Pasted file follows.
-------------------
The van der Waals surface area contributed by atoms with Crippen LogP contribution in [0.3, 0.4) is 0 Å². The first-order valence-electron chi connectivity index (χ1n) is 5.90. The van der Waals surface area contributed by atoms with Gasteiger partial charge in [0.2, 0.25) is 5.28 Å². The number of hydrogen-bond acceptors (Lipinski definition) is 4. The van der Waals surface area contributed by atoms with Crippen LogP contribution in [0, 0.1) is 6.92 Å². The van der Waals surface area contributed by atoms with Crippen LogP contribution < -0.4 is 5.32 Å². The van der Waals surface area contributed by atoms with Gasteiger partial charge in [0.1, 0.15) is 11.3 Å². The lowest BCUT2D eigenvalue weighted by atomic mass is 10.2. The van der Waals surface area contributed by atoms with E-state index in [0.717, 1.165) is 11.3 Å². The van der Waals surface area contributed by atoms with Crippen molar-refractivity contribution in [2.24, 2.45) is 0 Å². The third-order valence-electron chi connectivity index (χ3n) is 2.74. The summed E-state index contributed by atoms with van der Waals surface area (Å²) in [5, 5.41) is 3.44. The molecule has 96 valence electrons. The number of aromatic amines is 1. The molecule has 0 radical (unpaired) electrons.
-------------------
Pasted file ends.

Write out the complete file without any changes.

The van der Waals surface area contributed by atoms with Crippen LogP contribution in [0.3, 0.4) is 0 Å². The first-order valence-electron chi connectivity index (χ1n) is 5.90. The van der Waals surface area contributed by atoms with Gasteiger partial charge in [0.2, 0.25) is 5.28 Å². The number of hydrogen-bond acceptors (Lipinski definition) is 4. The van der Waals surface area contributed by atoms with Crippen LogP contribution in [0, 0.1) is 6.92 Å². The van der Waals surface area contributed by atoms with Crippen LogP contribution < -0.4 is 5.32 Å². The van der Waals surface area contributed by atoms with Gasteiger partial charge in [0.1, 0.15) is 11.3 Å². The lowest BCUT2D eigenvalue weighted by atomic mass is 10.2. The van der Waals surface area contributed by atoms with E-state index in [0.717, 1.165) is 11.3 Å². The van der Waals surface area contributed by atoms with Crippen molar-refractivity contribution in [2.24, 2.45) is 0 Å². The third-order valence-electron chi connectivity index (χ3n) is 2.74. The summed E-state index contributed by atoms with van der Waals surface area (Å²) in [5, 5.41) is 3.44. The molecule has 96 valence electrons. The number of aromatic amines is 1. The molecule has 0 radical (unpaired) electrons.